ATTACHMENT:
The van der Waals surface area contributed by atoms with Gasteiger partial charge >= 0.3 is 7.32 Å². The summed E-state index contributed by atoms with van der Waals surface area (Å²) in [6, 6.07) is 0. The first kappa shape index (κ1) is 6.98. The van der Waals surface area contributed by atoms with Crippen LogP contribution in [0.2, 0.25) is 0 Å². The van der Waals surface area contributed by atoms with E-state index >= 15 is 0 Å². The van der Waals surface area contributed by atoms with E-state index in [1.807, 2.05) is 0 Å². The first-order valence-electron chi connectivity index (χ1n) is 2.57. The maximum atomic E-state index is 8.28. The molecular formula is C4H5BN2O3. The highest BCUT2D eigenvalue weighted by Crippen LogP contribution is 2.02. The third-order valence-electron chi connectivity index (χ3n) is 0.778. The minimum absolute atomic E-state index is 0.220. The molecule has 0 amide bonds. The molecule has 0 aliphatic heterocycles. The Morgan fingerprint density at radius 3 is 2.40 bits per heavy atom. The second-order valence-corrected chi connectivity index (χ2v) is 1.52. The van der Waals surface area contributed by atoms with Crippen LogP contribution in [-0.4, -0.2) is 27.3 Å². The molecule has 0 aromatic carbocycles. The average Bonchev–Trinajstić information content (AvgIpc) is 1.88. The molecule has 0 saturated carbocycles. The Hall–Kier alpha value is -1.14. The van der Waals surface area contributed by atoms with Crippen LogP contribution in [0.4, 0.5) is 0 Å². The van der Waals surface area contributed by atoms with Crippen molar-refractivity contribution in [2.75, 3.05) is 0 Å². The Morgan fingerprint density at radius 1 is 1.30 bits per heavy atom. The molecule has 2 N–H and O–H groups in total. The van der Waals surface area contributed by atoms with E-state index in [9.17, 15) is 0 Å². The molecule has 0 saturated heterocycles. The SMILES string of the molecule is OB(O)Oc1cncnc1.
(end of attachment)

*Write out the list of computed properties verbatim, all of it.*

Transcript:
The van der Waals surface area contributed by atoms with Gasteiger partial charge >= 0.3 is 7.32 Å². The summed E-state index contributed by atoms with van der Waals surface area (Å²) in [6, 6.07) is 0. The first kappa shape index (κ1) is 6.98. The van der Waals surface area contributed by atoms with Crippen LogP contribution in [0.2, 0.25) is 0 Å². The van der Waals surface area contributed by atoms with E-state index >= 15 is 0 Å². The van der Waals surface area contributed by atoms with E-state index in [1.807, 2.05) is 0 Å². The first-order valence-electron chi connectivity index (χ1n) is 2.57. The maximum atomic E-state index is 8.28. The molecular formula is C4H5BN2O3. The highest BCUT2D eigenvalue weighted by Crippen LogP contribution is 2.02. The third-order valence-electron chi connectivity index (χ3n) is 0.778. The minimum absolute atomic E-state index is 0.220. The molecule has 0 amide bonds. The molecule has 0 aliphatic heterocycles. The Morgan fingerprint density at radius 3 is 2.40 bits per heavy atom. The second-order valence-corrected chi connectivity index (χ2v) is 1.52. The van der Waals surface area contributed by atoms with Crippen LogP contribution in [-0.4, -0.2) is 27.3 Å². The molecule has 0 aromatic carbocycles. The average Bonchev–Trinajstić information content (AvgIpc) is 1.88. The molecule has 0 saturated carbocycles. The Hall–Kier alpha value is -1.14. The van der Waals surface area contributed by atoms with Crippen LogP contribution in [0.4, 0.5) is 0 Å². The van der Waals surface area contributed by atoms with Crippen molar-refractivity contribution in [2.75, 3.05) is 0 Å². The Morgan fingerprint density at radius 1 is 1.30 bits per heavy atom. The molecule has 2 N–H and O–H groups in total. The van der Waals surface area contributed by atoms with E-state index in [9.17, 15) is 0 Å². The molecule has 0 saturated heterocycles. The SMILES string of the molecule is OB(O)Oc1cncnc1.